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08.09.2016 | Original paper | Ausgabe 10/2016

Cancer Causes & Control 10/2016

Sedentary time and breast cancer incidence in African American women

Zeitschrift:
Cancer Causes & Control > Ausgabe 10/2016
Autoren:
Sarah J. O. Nomura, Chiranjeev Dash, Lynn Rosenberg, Julie Palmer, Lucile L. Adams-Campbell
Wichtige Hinweise

Electronic supplementary material

The online version of this article (doi:10.​1007/​s10552-016-0803-9) contains supplementary material, which is available to authorized users.

Abstract

Purpose

The objective of this study was to evaluate whether time spent sitting at work or watching television was associated with breast cancer risk among African American women.

Methods

The Black Women’s Health Study (analytic cohort = 46,734) is an ongoing prospective cohort study of African American women ages 21–69 at baseline (1995). Questionnaire data were used to estimate sedentary time. Total time spent sitting at work and watching television (individually and combined) at baseline and updated through follow-up (1995–2001) and breast cancer incidence (n = 2,041 incident cases, 1995–2013) was evaluated using proportional hazards regression.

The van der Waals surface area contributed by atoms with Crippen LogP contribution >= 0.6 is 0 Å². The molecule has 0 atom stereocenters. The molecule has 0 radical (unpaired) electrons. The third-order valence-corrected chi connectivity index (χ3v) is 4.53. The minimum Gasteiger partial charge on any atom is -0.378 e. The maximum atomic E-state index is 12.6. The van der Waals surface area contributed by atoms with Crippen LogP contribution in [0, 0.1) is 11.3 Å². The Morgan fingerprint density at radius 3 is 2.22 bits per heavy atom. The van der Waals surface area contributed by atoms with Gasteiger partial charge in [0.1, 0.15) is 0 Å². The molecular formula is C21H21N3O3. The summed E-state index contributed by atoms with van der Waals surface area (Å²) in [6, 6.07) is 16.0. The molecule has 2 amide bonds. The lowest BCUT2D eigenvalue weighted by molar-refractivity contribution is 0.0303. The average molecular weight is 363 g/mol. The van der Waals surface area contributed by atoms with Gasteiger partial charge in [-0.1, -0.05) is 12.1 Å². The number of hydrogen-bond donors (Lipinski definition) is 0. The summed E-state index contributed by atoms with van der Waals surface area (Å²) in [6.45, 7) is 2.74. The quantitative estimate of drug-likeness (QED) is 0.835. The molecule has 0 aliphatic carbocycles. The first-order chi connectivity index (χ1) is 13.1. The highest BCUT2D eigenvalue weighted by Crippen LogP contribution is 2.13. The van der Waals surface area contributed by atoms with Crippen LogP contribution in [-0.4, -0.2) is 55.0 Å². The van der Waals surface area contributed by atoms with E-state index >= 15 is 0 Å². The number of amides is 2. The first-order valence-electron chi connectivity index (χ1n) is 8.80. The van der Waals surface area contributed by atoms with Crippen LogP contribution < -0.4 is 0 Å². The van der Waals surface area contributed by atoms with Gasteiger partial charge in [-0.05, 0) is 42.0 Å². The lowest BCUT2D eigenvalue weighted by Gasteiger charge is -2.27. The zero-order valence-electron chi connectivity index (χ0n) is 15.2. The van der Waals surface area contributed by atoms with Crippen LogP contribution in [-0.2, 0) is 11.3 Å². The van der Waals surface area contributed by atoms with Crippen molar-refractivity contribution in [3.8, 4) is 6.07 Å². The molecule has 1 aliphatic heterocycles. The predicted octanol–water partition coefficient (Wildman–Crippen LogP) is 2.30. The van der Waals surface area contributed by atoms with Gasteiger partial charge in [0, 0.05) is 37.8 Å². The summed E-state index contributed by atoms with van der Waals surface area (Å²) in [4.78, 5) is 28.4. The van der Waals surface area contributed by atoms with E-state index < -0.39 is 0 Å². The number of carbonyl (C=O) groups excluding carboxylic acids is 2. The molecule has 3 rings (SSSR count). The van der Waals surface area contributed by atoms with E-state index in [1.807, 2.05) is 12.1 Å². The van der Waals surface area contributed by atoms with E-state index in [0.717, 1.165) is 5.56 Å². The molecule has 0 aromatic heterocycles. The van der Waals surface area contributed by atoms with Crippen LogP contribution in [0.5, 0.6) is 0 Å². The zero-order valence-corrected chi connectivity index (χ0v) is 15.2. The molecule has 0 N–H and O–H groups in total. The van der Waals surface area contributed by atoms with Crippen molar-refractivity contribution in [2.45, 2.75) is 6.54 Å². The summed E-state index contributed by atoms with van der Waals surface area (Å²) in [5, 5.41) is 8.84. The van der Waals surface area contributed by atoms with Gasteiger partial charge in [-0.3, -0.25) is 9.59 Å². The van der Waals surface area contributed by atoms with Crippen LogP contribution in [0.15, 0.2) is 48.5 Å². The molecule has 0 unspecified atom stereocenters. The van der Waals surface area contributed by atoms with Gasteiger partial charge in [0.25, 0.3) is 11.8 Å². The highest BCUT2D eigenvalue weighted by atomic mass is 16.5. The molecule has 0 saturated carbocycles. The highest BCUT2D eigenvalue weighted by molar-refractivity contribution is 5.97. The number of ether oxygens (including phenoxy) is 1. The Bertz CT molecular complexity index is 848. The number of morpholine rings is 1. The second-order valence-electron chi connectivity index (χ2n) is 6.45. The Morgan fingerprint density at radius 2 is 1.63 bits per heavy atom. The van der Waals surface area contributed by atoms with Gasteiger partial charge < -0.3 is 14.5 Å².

Results

Higher total time spent sitting at baseline (≥10 vs. <5 h/day, HR 1.27, 95 % CI 1.06, 1.53) and updated through follow-up (≥10 vs. <5 h/day, HR 1.38, 95 % CI 1.14, 1.66) was associated with an increased breast cancer risk. Associations were stronger for hormone receptor-negative tumors (≥10 vs. <5 h/day, HR 1.70, 95 % CI 1.12, 2.55) compared to hormone receptor-positive tumors (≥10 vs. <5 h/day, HR 1.16, 95 % CI 0.88, 1.52), but tests for heterogeneity were not statistically significant (p heterogeneity = 0.31). Positive associations between total time spent sitting and breast cancer incidence did not differ by physical activity level or body composition measurements.

Conclusions

Our findings suggest that high sedentary time may increase risk for breast cancer among African American women.

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